Midwest Messenger: Popular Mini-Cattle A Legacy To A Husband, Dad And Son

Midwest Messenger: Popular Mini-Cattle A Legacy To A Husband, Dad And Son
Oakley Zutavern hugs a mini-calf. The animals are sometimes used as therapy animals, much like dogs.

Some cute little cattle are worming their ways into hearts and homes across the country.

Rolling 7 Mini Cattle, run by the Zutavern family of Custer County in central Nebraska, breeds and raises miniature cattle, and sells them to individuals across the nation.

It began in 2015 as the dream of Print and Kate Zutavern. Print, the sixth generation on the family Angus ranch near Broken Bow, was looking for something different to supplement ranching income.

That’s when his wife Kate, who was scrolling through social media one day, came across a picture of a mini calf. She commented on how cute it was, and Print began researching them. Within a week, he and Kate were headed to California to purchase five head of minis.

At that point, they didn’t realize that the chondro gene in cattle is responsible for their dwarf-size, and that if both the bull and cow carried the chondro gene, there was a 25% chance the calf would get both genes, a deadly combo.

Kate Zutavern carries one of the Rolling 7 minis. The minis, who grow to between 500-800 pounds at maturity, have been sold across the nation as exotic pets and sometimes even therapy animals.

So they sold those five cattle and started over with chondro-positive bulls. At first, they started with the Scottish Highland breed. Then Print wanted calves with different colors and more “fluff,” so they added other breeds, like British White, Belted Galloways, and Shorthorns, with the majority as Highland crosses.

The mini Highlands are one of 26 breed categories recognized by the International Miniature Cattle Breeders Society and Registry.

The miniature bulls are bred to non-mini cows with as small a frame as possible. Full grown, the mini cows stand 36 to 42 inches at the hip and are around 500 to 800 pounds at full maturity.

The calves are sold as bottle calves or weaned, depending on what the buyer wants. They are sold as pets and companions, Kate said.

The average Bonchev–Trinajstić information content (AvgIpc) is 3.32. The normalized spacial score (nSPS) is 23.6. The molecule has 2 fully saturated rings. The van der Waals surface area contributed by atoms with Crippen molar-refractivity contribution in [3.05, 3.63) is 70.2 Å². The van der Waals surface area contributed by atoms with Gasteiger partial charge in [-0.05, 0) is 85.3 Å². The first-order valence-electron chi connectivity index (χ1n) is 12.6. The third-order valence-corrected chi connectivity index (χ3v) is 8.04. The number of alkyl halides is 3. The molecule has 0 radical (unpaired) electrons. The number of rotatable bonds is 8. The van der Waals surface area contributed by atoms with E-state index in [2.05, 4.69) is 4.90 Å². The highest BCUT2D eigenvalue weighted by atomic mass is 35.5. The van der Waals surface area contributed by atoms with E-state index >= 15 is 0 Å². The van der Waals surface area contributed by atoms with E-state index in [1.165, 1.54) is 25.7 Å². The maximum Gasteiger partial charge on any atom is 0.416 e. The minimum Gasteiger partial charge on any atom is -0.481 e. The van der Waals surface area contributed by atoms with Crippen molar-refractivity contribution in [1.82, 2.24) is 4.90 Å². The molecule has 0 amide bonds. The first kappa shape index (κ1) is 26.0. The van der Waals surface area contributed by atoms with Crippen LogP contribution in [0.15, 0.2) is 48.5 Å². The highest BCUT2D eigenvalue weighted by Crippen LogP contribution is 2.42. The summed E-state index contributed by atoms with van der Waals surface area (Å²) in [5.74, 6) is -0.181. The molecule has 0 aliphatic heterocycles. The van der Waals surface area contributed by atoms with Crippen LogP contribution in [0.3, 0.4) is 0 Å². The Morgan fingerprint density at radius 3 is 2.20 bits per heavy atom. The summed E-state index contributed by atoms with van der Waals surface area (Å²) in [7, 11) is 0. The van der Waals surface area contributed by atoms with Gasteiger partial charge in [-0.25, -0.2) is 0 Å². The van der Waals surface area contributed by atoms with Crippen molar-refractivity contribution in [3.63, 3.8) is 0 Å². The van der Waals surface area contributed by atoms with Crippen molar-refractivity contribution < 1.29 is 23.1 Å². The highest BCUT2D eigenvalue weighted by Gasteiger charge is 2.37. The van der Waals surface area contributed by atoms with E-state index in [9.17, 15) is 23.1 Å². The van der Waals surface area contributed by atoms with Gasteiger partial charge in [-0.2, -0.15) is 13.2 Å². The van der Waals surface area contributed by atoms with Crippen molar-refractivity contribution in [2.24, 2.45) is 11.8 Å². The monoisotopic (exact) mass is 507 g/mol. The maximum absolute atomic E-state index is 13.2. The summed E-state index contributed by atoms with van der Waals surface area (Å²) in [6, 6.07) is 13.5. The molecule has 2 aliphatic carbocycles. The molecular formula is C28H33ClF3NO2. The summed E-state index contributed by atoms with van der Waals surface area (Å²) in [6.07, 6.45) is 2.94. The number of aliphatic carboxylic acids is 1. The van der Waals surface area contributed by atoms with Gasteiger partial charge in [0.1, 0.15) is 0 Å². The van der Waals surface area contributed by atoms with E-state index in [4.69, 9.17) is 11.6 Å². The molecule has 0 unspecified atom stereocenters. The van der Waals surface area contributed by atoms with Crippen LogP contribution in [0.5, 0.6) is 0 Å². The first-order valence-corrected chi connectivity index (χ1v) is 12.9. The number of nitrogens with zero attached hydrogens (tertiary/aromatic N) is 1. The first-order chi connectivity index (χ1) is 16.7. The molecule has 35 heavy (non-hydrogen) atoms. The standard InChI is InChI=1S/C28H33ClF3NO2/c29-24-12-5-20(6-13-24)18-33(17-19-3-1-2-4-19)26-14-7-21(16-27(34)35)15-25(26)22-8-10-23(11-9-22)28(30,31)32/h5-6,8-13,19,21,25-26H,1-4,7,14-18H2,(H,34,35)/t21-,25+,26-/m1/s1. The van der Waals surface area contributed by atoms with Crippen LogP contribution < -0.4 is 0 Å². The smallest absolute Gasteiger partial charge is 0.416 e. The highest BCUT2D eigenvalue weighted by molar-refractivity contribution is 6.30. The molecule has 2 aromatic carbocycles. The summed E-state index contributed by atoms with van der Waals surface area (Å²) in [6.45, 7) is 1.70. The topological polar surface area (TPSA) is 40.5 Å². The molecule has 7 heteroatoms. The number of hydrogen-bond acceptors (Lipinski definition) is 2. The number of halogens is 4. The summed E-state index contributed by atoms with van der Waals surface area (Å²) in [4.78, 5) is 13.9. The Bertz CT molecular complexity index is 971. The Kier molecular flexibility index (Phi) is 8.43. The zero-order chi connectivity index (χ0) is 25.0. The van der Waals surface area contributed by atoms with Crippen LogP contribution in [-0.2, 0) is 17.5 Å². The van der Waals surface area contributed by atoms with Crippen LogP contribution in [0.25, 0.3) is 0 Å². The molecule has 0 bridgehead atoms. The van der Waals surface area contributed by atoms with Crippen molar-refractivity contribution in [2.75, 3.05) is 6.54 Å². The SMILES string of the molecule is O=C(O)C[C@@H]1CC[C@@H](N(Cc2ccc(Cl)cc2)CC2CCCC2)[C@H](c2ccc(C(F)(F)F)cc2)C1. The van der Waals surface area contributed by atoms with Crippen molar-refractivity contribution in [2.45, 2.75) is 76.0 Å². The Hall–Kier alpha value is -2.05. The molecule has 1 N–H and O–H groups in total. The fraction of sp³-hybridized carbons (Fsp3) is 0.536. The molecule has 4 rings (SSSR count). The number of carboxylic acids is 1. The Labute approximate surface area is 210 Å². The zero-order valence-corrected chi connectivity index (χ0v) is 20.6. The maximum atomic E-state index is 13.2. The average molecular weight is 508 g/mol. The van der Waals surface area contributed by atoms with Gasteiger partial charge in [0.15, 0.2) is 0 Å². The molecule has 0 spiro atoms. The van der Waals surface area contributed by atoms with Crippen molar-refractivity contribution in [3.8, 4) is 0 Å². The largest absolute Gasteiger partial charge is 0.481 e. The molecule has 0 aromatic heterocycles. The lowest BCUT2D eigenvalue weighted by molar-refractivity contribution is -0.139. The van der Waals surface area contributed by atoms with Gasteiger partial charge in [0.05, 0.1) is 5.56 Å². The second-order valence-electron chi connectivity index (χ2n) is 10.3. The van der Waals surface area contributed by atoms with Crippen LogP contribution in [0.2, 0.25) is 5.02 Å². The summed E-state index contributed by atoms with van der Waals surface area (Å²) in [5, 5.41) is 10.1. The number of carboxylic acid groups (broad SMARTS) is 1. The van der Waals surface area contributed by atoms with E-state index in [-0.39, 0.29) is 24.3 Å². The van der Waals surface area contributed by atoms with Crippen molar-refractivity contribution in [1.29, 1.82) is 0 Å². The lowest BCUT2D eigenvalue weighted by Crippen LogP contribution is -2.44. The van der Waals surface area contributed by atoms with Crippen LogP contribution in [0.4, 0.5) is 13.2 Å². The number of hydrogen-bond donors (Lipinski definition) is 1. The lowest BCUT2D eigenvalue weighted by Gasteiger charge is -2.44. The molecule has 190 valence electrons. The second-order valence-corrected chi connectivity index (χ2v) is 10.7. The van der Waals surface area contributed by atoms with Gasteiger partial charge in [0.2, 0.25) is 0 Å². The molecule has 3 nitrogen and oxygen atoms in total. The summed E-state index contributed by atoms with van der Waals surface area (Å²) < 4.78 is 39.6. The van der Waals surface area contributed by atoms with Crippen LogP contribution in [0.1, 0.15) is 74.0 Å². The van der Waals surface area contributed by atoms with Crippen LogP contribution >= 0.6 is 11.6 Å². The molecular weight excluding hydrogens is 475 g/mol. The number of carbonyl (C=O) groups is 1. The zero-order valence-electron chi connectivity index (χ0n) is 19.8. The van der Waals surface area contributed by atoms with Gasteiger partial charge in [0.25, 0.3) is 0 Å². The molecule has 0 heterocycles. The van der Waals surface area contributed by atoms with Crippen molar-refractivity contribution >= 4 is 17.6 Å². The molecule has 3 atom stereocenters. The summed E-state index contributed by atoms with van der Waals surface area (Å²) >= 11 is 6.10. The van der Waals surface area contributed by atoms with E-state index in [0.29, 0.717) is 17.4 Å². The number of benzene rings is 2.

There’s a year’s waiting list for the calves, which sell for anywhere from $1,500 to $6,000, depending on the calf’s mature size, sex and color.

“I told Print I’ll give it three years,” said John Zutavern, of his son’s project, “and now we’re into year five.”

John said the cattle are easy keepers and hardy. They run them with their Angus cattle, with very little maintenance. That’s another reason the minis are a good business decision.

“It’s really no different (from the Angus),” Kate said. “We’re out feeding cows, breaking ice, doing chores. It’s a different breed but we’re not doing anything different than what we’d be doing with the Angus.”

The minis are a way for Kate, and John and Charla, his wife, to forward the legacy Print left.

Print Zutavern kneels with a mini Highland bull. The Zutaverns’ miniatures are nearly always Highlands crossed with another breed to add color.

Print passed away in February 2020 after living with bipolar disorder for seven years. His loss affects his wife and his family every day.

Kate keeps his memory alive through the minis and through a Facebook page she operates, the Print Zutavern Mental Health Initiatives Fund.

“The page is to honor him and bring awareness to mental health,” she said. “We just want, especially in a rural area, for people to realize how real it is and the lack of support people struggling with it have.”

There’s a stigma attached to mental illness that she’d like to see erased.

“People don’t understand, and some people flat out don’t believe it,” Kate said. “(Mental illness) is truly an illness that can take over someone’s body just like cancer or diabetes does. The brain is the most complex organ in the body but we still don’t accept when it’s not working.”

While the ranch has sold mini calves to people in 26 states and Canada, most are pets for people living on acreages, but they’ve also been used as therapy animals. That’s meaningful to Kate. Even her 4-year-old daughter uses them to relax.

“My daughter will go out and lay down in the barn with them and pet them and talk to them. It’s like therapy dogs, it’s just a different look,” she said.

Neighbors had their doubts when they saw the mini cattle, but not anymore.

“I think we were the laughingstock for quite a while around here,” Kate said.

She and Print called their minis their “cartoon herd.”

John Zutavern with a mini calf. The Zutaverns raise Angus cattle near Broken Bow, Neb., and have added mini cattle to their operation.

“It was for fun, but it’s really taken off,” she said. “It’s been fun for the kids, and for me.”

John says the minis are “cute factor on overload,” and says he’s even seen a customer – a couple who couldn’t have children – with the calf included in the family picture under the Christmas tree.

The minis are a way to add income to their ranch, but also a legacy for Print.

“He’s the reason I do this,” Kate said. “He and the kids keep me going. We’re doing it for them.”

More information can be found at Rolling7Minicattle.com.

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